So relatable? Literature and "relatability"

Image credit: Samuel George Morton

I had already had some contact with Shakespeare by the time I read Hamlet for the first time, and I had enjoyed the poetry of it – but I had never really related to it, nor expected to. What, after all, could a character in an Elizabethan revenge tragedy, who speaks in Early Modern English, have to do with me?

Yet, reading the play, I felt the shock of affinity. Unlike most of Shakespeare’s male protagonists, Hamlet was not a soldier: he was a thinker. He felt anger at the hypocrisy he saw around him. ‘I know not “seems”’, he said, and he was tormented by the limitations of our volatile humanness on our aspirations and ideals: ‘O God, I could be bounded in a nutshell, and count myself a king of infinite space—were it not that I have bad dreams’. All this resonated deeply with my typical angsty teenage self, and seeing my own thoughts and half-ideas articulated so eloquently made me feel like Shakespeare understood me better than I understood myself.

But the striking thing was not merely that the play that moved me – it was the fact that this was something written by someone centuries long dead, and that I could relate to it. In literature, “relatability” can mean a feeling of connection with our shared humanity that transcends the times and spaces in which the writer and reader live. As Alan Bennett so beautifully put it, ‘The best moments in reading are when you come across something – a thought, a feeling, a way of looking at things – which you had thought special and particular to you. Now here it is, set down by someone else, a person you have never met, someone even who is long dead. And it is as if a hand has come out and taken yours.’

The problem comes when a lack of “relatability” is put forward as a criticism, in a way that implies that relating to the characters or situation is the only way we can enjoy literature. There are many elements to a character that you may find distancing or “unrelatable”, some of these more superficial than others. Occasionally, of course, an unrelatable book is just badly written. But a text can use unrelatable characters as a device. I can’t relate to any of the characters in The Importance of Being Earnest because they are quite clearly ludicrous – but this adds to the humour and gives edge to the satire.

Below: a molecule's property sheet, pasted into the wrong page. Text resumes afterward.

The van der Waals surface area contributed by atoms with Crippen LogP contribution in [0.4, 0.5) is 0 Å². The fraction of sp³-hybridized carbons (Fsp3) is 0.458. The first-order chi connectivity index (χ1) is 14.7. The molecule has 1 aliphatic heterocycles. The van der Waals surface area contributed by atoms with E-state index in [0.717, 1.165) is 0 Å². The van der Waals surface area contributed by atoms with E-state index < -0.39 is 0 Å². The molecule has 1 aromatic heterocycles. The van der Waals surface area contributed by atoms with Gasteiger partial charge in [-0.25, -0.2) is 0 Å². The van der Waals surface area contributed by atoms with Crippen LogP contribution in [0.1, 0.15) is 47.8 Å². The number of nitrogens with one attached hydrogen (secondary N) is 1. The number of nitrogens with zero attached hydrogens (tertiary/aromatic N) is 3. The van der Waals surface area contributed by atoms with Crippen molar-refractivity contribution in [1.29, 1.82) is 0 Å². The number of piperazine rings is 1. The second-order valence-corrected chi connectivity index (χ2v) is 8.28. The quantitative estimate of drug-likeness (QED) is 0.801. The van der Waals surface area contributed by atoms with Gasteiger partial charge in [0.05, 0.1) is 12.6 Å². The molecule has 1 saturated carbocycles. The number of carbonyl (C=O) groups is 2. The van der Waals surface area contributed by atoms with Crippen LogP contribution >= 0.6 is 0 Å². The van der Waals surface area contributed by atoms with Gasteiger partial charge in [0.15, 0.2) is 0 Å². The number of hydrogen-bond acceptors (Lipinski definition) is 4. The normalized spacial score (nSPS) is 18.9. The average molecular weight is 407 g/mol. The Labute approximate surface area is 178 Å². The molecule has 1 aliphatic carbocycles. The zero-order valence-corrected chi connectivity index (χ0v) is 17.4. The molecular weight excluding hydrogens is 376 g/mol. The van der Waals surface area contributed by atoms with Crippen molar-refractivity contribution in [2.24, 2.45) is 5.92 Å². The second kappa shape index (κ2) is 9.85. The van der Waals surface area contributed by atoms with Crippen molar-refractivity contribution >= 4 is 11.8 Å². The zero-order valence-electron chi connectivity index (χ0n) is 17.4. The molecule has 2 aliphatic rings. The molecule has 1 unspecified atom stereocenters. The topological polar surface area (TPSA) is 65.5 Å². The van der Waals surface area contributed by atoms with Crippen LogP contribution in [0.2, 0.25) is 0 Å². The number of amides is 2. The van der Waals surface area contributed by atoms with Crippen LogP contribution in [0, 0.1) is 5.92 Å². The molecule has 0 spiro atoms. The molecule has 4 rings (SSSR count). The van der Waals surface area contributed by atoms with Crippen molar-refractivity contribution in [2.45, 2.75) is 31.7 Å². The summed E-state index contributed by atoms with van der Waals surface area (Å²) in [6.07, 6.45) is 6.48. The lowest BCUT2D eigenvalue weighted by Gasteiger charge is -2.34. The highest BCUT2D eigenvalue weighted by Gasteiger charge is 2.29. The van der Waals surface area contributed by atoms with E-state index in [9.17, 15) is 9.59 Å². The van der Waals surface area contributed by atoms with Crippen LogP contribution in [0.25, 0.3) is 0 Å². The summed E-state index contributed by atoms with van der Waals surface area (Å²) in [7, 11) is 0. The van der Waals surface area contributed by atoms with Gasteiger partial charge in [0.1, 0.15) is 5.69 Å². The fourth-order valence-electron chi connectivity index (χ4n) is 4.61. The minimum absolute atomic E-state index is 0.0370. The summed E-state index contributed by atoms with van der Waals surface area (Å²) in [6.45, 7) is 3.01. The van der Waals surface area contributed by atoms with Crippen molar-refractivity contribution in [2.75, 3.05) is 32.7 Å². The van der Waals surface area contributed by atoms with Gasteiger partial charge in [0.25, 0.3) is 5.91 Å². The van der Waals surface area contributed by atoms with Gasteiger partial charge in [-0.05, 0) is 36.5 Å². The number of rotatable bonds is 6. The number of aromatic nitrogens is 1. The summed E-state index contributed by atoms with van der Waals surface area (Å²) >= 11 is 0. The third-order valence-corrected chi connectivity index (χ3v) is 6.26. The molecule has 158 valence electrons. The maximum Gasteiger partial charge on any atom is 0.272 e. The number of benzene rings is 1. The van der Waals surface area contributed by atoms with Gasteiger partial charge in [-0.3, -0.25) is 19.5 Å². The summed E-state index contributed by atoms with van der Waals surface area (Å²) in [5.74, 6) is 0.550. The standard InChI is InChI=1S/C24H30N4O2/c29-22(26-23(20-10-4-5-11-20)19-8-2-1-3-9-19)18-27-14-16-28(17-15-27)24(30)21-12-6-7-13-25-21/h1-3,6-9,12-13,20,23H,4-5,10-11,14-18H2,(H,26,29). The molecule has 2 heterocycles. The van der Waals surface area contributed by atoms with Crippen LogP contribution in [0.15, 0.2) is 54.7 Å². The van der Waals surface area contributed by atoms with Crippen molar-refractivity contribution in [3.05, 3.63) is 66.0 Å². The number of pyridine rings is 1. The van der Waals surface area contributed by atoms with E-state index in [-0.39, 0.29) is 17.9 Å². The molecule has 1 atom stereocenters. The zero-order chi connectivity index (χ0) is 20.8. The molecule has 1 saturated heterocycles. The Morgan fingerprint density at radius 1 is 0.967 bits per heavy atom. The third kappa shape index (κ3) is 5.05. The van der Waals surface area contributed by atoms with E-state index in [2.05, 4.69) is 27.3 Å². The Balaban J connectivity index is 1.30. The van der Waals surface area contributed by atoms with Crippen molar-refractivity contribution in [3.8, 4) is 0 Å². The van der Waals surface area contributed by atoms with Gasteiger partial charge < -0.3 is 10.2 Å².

And of course literature can teach us about the experiences of people we cannot relate to. Last year, I read Marlon James’ A Brief History of Seven Killings, which gives vivid voice to a broad cast of characters from 20th-century Jamaica. Many of these are gangsters, and their lives extremely violent: they are not the stuff of typical “canonical” literature. It is a valuable political move to give voice and context to people who are often depicted in caricature, or else erased from popular culture entirely. Of course, I can’t relate to much of what they experience, but what great literature does is allow us to empathise anyway. The book is not about you, but you can place the characters on a spectrum of humanity that enables you to understand better who they are and why they are this way: this character is not me, but if I had been born into a different life, it could have been. There is so much more to the human experience than what we experience in our own inner echo chamber. Putting ideas of the self aside when reading can end up expanding our own knowledge and, as a result, our ideas about humanity.

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